New book examines contrasts between Western and Arab Media coverage
How can two news networks reporting on the same event produce such vastly different coverage? Georgetown University in Qatar’s (GU-Q) Dr. Tarek Cherkaoui explores the reasons that influenced media narratives surrounding the 2003 Iraq War in his new book.
The News Media at War: The Clash of Western and Arab Networks in the Middle East examines the complexities of news coverage of the war against a backdrop of conflicting Orientalist and pan-Arab viewpoints. To celebrate the release of the book, GU-Q will be hosting a public launch event at its Education City campus at 6:00 p.m. on Wednesday, May 10.
In the book, Cherkaoui reveals how legacies of the past, which divide the world into overly simplistic views of 'us' against 'them', played a role in divergent media coverage of the war produced by major international news networks.
“My primary motivation to write a book about this subject was to address the fundamental gap in worldview, perception, and communication between the West and the Arab World,” said Cherkaoui, associate director for strategic communications at GU-Q. “The media coverage of the Iraq War provided a fitting case study of how this gap can be created through the distribution and framing of information.”
The book explains how U.S. media outlets did not serve their expected role as ‘watch dogs’, failing to critically examine the reasons the government used to justify the war in Iraq. He details how the state ensured pro-war media coverage by taking deliberate steps to control the release of information, and put forward a view of Arabs as a ‘threat’ to the West. These strategies, when coupled with an audience prone to consuming media biases and the rise of for-profit media conglomerates which did not follow journalistic best practices, resulted in reporting from Western media that was vastly different from that of their counterparts in the Arab world.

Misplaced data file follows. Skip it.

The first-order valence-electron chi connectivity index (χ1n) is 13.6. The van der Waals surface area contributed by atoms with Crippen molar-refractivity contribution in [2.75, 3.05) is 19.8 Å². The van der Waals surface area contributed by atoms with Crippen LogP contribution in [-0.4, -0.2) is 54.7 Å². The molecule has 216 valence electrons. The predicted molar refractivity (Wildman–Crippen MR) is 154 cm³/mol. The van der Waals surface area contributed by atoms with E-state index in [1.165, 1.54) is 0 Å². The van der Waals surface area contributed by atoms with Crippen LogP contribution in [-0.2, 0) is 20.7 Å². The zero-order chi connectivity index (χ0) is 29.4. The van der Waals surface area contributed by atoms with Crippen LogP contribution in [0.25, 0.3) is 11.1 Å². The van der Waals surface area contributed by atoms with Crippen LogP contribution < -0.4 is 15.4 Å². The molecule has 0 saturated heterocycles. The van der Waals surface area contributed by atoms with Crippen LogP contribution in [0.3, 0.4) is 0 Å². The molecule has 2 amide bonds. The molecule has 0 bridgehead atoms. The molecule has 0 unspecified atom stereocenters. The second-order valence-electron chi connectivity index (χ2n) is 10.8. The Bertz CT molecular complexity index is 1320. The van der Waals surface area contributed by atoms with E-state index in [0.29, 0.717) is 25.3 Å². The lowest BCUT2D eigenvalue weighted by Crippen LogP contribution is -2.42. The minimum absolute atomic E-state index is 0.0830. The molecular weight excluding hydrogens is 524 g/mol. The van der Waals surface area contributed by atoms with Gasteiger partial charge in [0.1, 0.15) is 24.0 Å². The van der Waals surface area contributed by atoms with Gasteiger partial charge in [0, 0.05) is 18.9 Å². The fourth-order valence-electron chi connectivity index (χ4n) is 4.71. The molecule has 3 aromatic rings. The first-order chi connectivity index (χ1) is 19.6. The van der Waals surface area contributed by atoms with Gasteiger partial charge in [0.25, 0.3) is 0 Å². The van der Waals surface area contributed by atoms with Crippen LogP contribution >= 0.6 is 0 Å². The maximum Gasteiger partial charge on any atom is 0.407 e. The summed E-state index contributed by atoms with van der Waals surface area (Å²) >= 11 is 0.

In the Middle East, news reports presented the war as an unjustified invasion, opposing the perspectives offered by the U.S. government and its military. Broadcasts included input from both sides of the conflict, and journalists had on-the-ground access to developments that their Western competitors did not. While it also acknowledges flaws in the coverage of Arab networks, the book uses these contrasting news reports to highlight the different approaches that were taken, against a backdrop of military-devised information control strategies.
“War coverage is not merely a dry representation of conflicting viewpoints. It is infused with flesh, blood, and emotion,” said Cherkaoui. “The triumph of the orchestrated image and war-as-spectacle, which thrills and entertains some people, means also that viewers have become direct participants, as war outcomes are partly decided in living rooms.”
Cherkaoui, a strategic communications expert, holds a Ph.D. in Media and Communication Studies from Auckland University of Technology. His research interests include Arab transnational media, public diplomacy, propaganda and information control, soft power, media-military relations, and political and military affairs within a Middle Eastern context.
Georgetown University in Qatar
Georgetown University in Qatar (GU-Q) is an additional location of Georgetown University, based in Education City in Doha. The University offers a four year undergraduate program in international affairs leading to the Bachelor of Science in Foreign Service (BSFS) degree. Students have the opportunity to select one of four majors, a minor, and one of three certificates.